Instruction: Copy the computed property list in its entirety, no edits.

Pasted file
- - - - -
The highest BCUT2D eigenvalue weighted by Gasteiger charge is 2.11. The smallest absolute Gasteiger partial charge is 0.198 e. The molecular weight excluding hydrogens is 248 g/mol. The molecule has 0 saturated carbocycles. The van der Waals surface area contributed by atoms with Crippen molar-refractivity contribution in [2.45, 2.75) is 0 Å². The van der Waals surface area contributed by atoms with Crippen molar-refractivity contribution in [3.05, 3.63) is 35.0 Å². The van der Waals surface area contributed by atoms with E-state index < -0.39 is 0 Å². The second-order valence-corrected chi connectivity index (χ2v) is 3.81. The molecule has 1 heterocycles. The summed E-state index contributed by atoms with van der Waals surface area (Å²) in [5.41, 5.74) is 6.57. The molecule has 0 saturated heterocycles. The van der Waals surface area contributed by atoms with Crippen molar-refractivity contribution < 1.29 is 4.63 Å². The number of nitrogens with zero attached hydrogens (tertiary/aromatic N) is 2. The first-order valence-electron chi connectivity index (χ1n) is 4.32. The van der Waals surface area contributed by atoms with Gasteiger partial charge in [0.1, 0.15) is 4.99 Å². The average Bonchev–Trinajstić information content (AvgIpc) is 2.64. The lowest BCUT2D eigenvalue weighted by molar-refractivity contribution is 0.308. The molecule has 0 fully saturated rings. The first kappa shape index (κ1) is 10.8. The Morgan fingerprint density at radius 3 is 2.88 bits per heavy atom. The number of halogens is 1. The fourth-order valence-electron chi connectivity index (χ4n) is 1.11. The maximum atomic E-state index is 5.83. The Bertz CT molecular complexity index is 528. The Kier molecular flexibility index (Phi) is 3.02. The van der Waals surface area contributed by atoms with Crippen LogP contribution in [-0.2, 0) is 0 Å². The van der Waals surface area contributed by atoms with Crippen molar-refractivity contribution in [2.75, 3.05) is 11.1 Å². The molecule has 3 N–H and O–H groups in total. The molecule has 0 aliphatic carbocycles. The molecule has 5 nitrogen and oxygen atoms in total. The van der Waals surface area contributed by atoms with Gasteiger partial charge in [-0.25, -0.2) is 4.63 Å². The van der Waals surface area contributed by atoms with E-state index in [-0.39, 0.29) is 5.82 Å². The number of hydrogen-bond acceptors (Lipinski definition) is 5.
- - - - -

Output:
The highest BCUT2D eigenvalue weighted by Gasteiger charge is 2.11. The smallest absolute Gasteiger partial charge is 0.198 e. The molecular weight excluding hydrogens is 248 g/mol. The molecule has 0 saturated carbocycles. The van der Waals surface area contributed by atoms with Crippen molar-refractivity contribution in [2.45, 2.75) is 0 Å². The van der Waals surface area contributed by atoms with Crippen molar-refractivity contribution in [3.05, 3.63) is 35.0 Å². The van der Waals surface area contributed by atoms with E-state index < -0.39 is 0 Å². The second-order valence-corrected chi connectivity index (χ2v) is 3.81. The molecule has 1 heterocycles. The summed E-state index contributed by atoms with van der Waals surface area (Å²) in [5.41, 5.74) is 6.57. The molecule has 0 saturated heterocycles. The van der Waals surface area contributed by atoms with Crippen molar-refractivity contribution < 1.29 is 4.63 Å². The number of nitrogens with zero attached hydrogens (tertiary/aromatic N) is 2. The first-order valence-electron chi connectivity index (χ1n) is 4.32. The van der Waals surface area contributed by atoms with Gasteiger partial charge in [0.1, 0.15) is 4.99 Å². The average Bonchev–Trinajstić information content (AvgIpc) is 2.64. The lowest BCUT2D eigenvalue weighted by molar-refractivity contribution is 0.308. The molecule has 0 fully saturated rings. The first kappa shape index (κ1) is 10.8. The Morgan fingerprint density at radius 3 is 2.88 bits per heavy atom. The number of halogens is 1. The fourth-order valence-electron chi connectivity index (χ4n) is 1.11. The maximum atomic E-state index is 5.83. The Bertz CT molecular complexity index is 528. The Kier molecular flexibility index (Phi) is 3.02. The van der Waals surface area contributed by atoms with Crippen LogP contribution in [-0.2, 0) is 0 Å². The van der Waals surface area contributed by atoms with Crippen molar-refractivity contribution in [2.75, 3.05) is 11.1 Å². The molecule has 3 N–H and O–H groups in total. The molecule has 0 aliphatic carbocycles. The molecule has 5 nitrogen and oxygen atoms in total. The van der Waals surface area contributed by atoms with Gasteiger partial charge in [-0.25, -0.2) is 4.63 Å². The van der Waals surface area contributed by atoms with E-state index in [-0.39, 0.29) is 5.82 Å². The number of hydrogen-bond acceptors (Lipinski definition) is 5.